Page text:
I can't imagine anything much more intimidating than having a one-on-one music lesson with someone you greatly admire. You want the teacher to be impressed with your sound, but you're bracing yourself for the constructive criticism that will, in the end, make you a better musician but in the short term may jar your confidence a bit. One of the biggest lessons taught at the Aspen Music Festival and School seems to be how to overcome fear and find confidence.


Clarinetist Adele Mayne handled the lesson with grace. She was at the Aspen Festival this summer studying with Burt Hara, principal clarinetist with the Minnesota Orchestra. I happened to sit in on her last private lesson with Hara that was scheduled just a few hours before a big audition with the New World Symphony to be on their substitute clarinet list. At one point, I think Mayne was getting a little overwhelmed with all of Hara's suggestions and realized that she could have been a lot more prepared for that afternoon's audition. Hara could see those nerves creep in and said point blank, "There's only so much you fix right now. After that you just have to go in with confidence and let them hear how you hear the music."

It was a great moment of teaching. Hara told Mayne how to be much more prepared for the next audition, but in the meantime, she needed to be confident with where she was at. And guess what? She was selected to be on call in case the New World Symphony needs another clarinetist.

Listen to Burt Hara talk about teaching and hear highlights from Adele Mayne's lesson


One lesson we didn't have time to broadcast was a piano masterclass led by pianist Orli Shaham. She worked with three students on finding the climax of a phrase, bringing on the middle voices of a chord and their posture. The last student to perform, Fan-Ya Lin, played Chopin's Ballade No. 4 in f minor. When I closed my eyes I could have easily believed that I was at a recital of a professional, touring musician. Even with a musician so mature in her expression and restraint, Shaham helped Lin put even more soul into the performance with stunning results.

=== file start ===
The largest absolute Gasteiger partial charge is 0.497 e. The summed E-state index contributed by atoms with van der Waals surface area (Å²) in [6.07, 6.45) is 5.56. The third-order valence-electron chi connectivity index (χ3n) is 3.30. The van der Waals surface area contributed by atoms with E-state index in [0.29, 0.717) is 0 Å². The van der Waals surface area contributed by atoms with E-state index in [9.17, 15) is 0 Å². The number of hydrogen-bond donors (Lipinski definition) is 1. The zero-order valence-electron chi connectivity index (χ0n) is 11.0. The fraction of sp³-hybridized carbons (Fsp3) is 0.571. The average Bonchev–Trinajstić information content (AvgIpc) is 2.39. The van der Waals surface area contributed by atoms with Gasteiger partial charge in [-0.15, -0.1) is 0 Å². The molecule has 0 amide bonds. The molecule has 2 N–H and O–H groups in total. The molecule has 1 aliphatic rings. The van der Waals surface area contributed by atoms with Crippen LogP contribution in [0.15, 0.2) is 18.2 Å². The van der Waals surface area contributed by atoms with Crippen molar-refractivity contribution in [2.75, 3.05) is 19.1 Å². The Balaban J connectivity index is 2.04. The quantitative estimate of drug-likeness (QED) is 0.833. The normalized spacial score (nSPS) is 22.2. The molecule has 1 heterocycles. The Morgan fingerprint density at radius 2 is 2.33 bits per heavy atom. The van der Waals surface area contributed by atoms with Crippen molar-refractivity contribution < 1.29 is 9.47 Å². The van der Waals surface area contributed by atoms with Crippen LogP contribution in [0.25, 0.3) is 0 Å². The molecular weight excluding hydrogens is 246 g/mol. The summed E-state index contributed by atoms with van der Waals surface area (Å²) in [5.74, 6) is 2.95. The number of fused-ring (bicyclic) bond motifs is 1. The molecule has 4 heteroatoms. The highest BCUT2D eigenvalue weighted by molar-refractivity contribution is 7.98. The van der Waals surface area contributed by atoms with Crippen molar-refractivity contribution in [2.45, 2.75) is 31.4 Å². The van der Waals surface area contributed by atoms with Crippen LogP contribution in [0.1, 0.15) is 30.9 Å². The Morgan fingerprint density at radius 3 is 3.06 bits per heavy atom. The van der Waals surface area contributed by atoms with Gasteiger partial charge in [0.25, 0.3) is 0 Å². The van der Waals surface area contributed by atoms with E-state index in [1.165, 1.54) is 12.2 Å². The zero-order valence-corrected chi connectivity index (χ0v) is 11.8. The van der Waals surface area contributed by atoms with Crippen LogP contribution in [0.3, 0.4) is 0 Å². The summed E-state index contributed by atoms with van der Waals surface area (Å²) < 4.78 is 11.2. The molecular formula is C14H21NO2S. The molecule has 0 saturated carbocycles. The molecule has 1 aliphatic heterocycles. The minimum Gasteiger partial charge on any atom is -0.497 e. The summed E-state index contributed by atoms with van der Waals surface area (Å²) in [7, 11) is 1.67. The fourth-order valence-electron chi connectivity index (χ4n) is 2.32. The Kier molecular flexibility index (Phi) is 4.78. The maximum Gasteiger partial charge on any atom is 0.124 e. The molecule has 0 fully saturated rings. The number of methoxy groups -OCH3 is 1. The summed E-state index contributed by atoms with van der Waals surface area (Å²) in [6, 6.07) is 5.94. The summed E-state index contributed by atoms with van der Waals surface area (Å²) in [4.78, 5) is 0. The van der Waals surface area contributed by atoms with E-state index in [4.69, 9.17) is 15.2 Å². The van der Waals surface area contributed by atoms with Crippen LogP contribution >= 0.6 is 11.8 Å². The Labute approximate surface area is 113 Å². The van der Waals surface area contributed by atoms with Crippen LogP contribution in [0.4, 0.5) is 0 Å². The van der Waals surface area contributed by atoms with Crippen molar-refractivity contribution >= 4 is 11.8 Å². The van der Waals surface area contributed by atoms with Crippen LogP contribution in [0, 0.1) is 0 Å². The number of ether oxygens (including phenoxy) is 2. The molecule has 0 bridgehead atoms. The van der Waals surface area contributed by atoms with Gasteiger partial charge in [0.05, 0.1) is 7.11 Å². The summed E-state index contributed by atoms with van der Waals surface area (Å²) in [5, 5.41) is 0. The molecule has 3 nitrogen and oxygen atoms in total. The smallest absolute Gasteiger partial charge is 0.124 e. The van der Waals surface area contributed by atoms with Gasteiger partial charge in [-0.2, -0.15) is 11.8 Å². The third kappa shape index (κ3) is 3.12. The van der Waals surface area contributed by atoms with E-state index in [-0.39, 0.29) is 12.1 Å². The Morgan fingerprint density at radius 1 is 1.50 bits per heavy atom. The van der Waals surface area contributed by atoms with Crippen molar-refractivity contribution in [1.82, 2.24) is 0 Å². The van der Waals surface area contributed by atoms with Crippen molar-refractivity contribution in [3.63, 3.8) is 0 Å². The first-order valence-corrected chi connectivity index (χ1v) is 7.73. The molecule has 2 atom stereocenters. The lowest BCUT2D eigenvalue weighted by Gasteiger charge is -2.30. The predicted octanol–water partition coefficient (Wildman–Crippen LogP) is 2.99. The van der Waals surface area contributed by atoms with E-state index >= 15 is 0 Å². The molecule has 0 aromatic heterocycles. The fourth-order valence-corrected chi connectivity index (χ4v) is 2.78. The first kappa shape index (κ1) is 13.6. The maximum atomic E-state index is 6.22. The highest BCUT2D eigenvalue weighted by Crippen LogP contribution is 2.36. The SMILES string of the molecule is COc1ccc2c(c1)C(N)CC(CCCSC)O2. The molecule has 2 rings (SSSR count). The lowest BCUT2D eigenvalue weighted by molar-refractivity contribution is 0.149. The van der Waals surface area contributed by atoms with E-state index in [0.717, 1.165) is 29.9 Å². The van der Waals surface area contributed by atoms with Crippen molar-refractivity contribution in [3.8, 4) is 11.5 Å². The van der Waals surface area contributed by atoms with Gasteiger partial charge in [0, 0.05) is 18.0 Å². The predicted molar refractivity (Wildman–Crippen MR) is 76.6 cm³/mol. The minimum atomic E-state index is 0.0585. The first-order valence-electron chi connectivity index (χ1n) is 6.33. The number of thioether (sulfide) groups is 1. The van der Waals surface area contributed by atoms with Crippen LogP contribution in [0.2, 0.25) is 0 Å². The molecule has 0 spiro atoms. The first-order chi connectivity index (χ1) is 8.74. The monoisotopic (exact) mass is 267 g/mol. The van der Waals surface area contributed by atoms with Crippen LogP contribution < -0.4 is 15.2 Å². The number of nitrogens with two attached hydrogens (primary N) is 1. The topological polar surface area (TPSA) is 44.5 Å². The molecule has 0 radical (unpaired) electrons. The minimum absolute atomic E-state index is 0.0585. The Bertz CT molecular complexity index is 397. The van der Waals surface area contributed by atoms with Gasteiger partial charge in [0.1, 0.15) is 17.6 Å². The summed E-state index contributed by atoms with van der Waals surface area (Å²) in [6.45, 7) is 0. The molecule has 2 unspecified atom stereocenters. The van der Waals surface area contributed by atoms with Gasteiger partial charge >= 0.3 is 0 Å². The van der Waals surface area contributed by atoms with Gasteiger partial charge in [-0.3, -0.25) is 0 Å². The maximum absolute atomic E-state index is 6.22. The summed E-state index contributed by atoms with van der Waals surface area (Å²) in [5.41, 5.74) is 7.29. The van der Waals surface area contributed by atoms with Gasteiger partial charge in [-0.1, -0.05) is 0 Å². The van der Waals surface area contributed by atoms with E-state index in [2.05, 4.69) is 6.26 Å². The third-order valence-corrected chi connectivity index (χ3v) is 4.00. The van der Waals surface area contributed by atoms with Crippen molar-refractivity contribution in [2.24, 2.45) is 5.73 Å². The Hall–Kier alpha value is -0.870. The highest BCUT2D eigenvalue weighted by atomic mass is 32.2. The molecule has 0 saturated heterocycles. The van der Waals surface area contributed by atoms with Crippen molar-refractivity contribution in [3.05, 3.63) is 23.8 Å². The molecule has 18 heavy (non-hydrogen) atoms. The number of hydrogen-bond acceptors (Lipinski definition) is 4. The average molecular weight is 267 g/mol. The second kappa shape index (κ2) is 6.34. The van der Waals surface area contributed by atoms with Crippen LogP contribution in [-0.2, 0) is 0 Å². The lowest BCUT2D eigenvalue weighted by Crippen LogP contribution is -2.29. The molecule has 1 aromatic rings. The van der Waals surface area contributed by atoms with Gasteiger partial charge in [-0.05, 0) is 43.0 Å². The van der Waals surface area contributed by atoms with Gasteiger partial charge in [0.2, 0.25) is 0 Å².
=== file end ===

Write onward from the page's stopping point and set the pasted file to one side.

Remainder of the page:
Listen to my interview with pianist Orli Shaham

Listen to my interview with Fan-Ya Lin

Performance Today goes to the Aspen Music Festival

Posted at 2:00 PM on August 17, 2009 (1 Comments)

This is Suzanne, features producer for Performance Today. I went to the Aspen Music Festival in July on behalf of PT and I'm stepping into Fred's blogging shoes this week to share with you some of my experiences there. I had never been to Aspen before so everything was a discovery and, truth be told, this was my favorite one: music on a mountain.


First of all, I loved the originality of having the concert at the top of the mountain. Secondly, I appreciated the reminder that music is about adventure. Here were five young musicians going to extreme lengths, or heights, to get other people as excited about music as they were. "Feel free to clap whenever you feel like it," they said. "Go ahead and walk around, take pictures while we play," they said. But I took their message to say music isn't stuffy, it's fun. Go ahead and enjoy it. See more images.

Listen to Music on the Mountain

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Roberto Plano's toy Piano

Posted at 3:25 PM on July 7, 2009


Roberto Plano is a fine young Italian pianist, and a sweet soul. He cherishes living in a small town in Italy, rather than in a big musical capital like Vienna or New York. He's impeccably polite, soft-spoken, articulate, charmingly shy. But when he sits at the piano, he unleashes a cascade of sound, and a torrent of emotion.

You can hear my conversation with Plano, and his wild performances in our studios...part one is here, with Liszt's hair-raising Transcendental Etude No. 11, and part two is here, with more Liszt and a Piazzolla tango.

Plano's first instrument was a tiny red and white toy piano. His parents knew nothing about classical music, the piano was a gift from his godfather. Plano taught himself to play, plunking out melodies with one finger.


Blog archives

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About the author

Fred Child is the host of American Public Media's Performance Today, the most-listened-to classical music radio show in America. Fred is also the commentator and announcer for Live from Lincoln Center, the only live performing arts series on television.


The Piano Puzzler®

Test your ears as Bruce Adolphe takes a popular tune and transforms it into something that sounds like it was composed by one of the greats. Guess the great and the song. Then listen to a piece by the composer in question. The Piano Puzzler® with Bruce Adolphe is available for download and as a podcast.